Ice blankets

The glaciers’ rapid retreat has led to some innovative ideas on how they might be saved. One way is to protect them with a kind of blanket. Covering glaciers with a layer of white fleece reflects sunlight away from the ice, preventing evaporation and melt. A study, testing the idea in northern Italy, found that glacial melt was reduced by up to 69 percent compared with an uncovered glacier.

Unfortunately, while it may be useful for ski resorts or other places trying to preserve small patches of glacier, this isn’t likely to be feasible at a large scale. Only 0.02 percent of Switzerland’s glacier area was covered, according to a 2021 study, and while the blankets may have prevented as much as 350,000 cubic meters of ice loss annually between 2005 and 2019, it came at a price of up to 8 Swiss francs per cubic meter (about the same in dollars). Switzerland alone loses around 1 billion cubic meters of glacial ice each year, and an annual price tag in the billions is probably out of the question. Aside from the price, the logistical difficulties of covering huge swathes of sometimes difficult-to-access terrain with fabric — or artificial snow, another idea that can work at the local scale — are likely too much to overcome.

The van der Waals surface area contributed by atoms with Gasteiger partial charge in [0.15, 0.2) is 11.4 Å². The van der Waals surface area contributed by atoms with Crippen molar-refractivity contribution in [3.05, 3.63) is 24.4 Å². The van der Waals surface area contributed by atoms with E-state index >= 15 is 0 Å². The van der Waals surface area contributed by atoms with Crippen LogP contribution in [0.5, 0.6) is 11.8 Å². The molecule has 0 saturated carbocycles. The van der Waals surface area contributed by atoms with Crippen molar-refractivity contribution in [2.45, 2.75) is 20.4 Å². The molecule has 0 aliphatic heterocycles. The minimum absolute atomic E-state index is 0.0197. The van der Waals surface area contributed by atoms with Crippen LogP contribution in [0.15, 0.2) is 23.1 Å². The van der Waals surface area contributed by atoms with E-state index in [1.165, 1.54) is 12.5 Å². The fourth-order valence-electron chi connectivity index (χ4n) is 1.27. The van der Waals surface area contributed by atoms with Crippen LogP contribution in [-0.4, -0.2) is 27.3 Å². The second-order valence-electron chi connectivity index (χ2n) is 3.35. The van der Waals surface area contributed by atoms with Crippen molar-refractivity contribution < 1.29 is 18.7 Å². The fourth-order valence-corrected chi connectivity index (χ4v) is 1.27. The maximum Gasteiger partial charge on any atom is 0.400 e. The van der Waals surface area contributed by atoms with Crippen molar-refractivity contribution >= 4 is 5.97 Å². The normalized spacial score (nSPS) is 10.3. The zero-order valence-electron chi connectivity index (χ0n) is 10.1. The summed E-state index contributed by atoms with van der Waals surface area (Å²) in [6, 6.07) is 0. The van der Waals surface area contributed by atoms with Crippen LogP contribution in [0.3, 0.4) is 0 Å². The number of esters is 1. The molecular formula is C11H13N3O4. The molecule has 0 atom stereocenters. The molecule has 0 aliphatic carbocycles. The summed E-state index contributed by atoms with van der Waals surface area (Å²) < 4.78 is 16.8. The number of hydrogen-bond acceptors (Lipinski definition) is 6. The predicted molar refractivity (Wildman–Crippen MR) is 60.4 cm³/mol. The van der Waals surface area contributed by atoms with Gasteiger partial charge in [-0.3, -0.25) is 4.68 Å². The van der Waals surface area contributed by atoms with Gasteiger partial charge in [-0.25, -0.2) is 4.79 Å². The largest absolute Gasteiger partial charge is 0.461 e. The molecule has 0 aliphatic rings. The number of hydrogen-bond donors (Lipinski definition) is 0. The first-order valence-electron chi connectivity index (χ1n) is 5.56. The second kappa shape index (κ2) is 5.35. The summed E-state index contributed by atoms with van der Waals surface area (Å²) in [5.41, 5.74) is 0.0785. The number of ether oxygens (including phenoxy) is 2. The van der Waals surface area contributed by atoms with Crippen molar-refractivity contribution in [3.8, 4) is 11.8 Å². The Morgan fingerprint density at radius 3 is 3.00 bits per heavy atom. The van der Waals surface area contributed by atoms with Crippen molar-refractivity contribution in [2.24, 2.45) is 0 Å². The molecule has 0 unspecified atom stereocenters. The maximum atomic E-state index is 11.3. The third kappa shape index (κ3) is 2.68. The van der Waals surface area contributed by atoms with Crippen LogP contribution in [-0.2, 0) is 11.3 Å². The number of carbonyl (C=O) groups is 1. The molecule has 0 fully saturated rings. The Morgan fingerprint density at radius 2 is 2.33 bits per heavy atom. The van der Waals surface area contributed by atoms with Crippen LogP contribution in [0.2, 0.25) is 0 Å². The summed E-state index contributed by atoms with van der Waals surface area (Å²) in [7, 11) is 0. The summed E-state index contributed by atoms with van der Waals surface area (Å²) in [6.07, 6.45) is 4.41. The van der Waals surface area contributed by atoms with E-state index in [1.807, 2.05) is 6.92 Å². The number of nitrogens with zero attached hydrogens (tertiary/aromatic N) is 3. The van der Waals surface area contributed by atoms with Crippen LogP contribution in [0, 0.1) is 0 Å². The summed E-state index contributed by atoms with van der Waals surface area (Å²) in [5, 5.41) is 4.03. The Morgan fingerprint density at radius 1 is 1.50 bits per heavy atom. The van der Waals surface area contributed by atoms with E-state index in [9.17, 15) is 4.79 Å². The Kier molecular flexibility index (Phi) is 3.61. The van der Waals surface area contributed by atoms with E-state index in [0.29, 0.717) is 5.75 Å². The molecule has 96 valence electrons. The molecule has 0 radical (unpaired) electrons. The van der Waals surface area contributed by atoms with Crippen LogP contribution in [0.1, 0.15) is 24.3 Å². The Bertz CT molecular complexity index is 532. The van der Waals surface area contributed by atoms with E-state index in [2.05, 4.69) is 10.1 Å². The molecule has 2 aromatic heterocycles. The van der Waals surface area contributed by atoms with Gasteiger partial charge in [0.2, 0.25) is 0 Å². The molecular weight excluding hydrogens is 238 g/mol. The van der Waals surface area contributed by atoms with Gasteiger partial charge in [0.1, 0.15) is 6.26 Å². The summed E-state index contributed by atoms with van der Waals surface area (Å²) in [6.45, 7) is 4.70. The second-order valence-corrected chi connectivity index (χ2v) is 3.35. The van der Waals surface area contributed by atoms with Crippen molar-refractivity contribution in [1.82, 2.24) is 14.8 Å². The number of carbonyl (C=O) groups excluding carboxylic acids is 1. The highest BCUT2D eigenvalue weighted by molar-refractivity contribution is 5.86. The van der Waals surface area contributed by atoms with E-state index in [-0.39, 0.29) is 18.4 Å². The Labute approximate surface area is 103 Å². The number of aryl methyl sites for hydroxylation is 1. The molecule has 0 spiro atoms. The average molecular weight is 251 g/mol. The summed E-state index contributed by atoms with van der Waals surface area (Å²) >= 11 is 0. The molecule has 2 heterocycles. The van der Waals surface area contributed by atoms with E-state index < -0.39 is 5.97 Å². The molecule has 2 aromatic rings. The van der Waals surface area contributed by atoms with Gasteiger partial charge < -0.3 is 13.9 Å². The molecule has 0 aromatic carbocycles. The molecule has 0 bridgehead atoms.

“If we want to protect the glaciers for good in the long term, really, the only thing we can do is crank down carbon emissions,” Farinotti said.

The loss of glaciers highlights how the impacts of climate change are being felt everywhere, including some of the wealthiest countries in the world.

“Think of the typical Swiss postcard,” Farinotti said. “Probably some cows in the foreground, but certainly those mountains in the background. They’re white because there are glaciers, and that will change for sure. I don’t think that they will look ugly without glaciers, but [they] will definitely look different.”

Thanks to Lillian Barkley for copy editing this article.

  • Dave Levitan
    Dave Levitan

    Climate Reporter

    Dave Levitan is a climate reporter for Grid where he focuses on interconnected stories about climate and science, and politics shaping action around both.